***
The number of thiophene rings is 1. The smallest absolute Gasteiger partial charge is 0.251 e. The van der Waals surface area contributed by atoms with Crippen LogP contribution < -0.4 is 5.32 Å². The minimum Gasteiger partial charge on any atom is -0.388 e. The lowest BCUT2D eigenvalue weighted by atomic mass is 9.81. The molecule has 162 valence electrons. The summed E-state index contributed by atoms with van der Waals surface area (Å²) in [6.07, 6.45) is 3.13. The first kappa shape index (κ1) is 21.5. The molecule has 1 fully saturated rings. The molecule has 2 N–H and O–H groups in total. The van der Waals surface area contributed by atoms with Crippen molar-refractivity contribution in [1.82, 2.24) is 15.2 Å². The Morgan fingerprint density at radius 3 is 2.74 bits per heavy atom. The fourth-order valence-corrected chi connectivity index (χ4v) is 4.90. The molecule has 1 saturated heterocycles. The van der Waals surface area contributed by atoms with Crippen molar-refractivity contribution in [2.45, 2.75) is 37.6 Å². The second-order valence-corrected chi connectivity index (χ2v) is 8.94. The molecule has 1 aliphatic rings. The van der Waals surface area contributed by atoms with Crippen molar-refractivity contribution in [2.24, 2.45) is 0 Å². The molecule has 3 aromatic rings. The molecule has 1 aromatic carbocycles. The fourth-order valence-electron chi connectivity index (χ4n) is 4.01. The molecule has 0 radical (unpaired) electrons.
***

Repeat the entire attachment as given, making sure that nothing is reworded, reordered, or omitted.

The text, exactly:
The number of thiophene rings is 1. The smallest absolute Gasteiger partial charge is 0.251 e. The van der Waals surface area contributed by atoms with Crippen LogP contribution < -0.4 is 5.32 Å². The minimum Gasteiger partial charge on any atom is -0.388 e. The lowest BCUT2D eigenvalue weighted by atomic mass is 9.81. The molecule has 162 valence electrons. The summed E-state index contributed by atoms with van der Waals surface area (Å²) in [6.07, 6.45) is 3.13. The first kappa shape index (κ1) is 21.5. The molecule has 1 fully saturated rings. The molecule has 2 N–H and O–H groups in total. The van der Waals surface area contributed by atoms with Crippen molar-refractivity contribution in [1.82, 2.24) is 15.2 Å². The Morgan fingerprint density at radius 3 is 2.74 bits per heavy atom. The fourth-order valence-corrected chi connectivity index (χ4v) is 4.90. The molecule has 1 saturated heterocycles. The van der Waals surface area contributed by atoms with Crippen molar-refractivity contribution in [2.45, 2.75) is 37.6 Å². The second-order valence-corrected chi connectivity index (χ2v) is 8.94. The molecule has 1 aliphatic rings. The van der Waals surface area contributed by atoms with Crippen molar-refractivity contribution in [2.24, 2.45) is 0 Å². The molecule has 3 aromatic rings. The molecule has 1 aromatic carbocycles. The fourth-order valence-electron chi connectivity index (χ4n) is 4.01. The molecule has 0 radical (unpaired) electrons.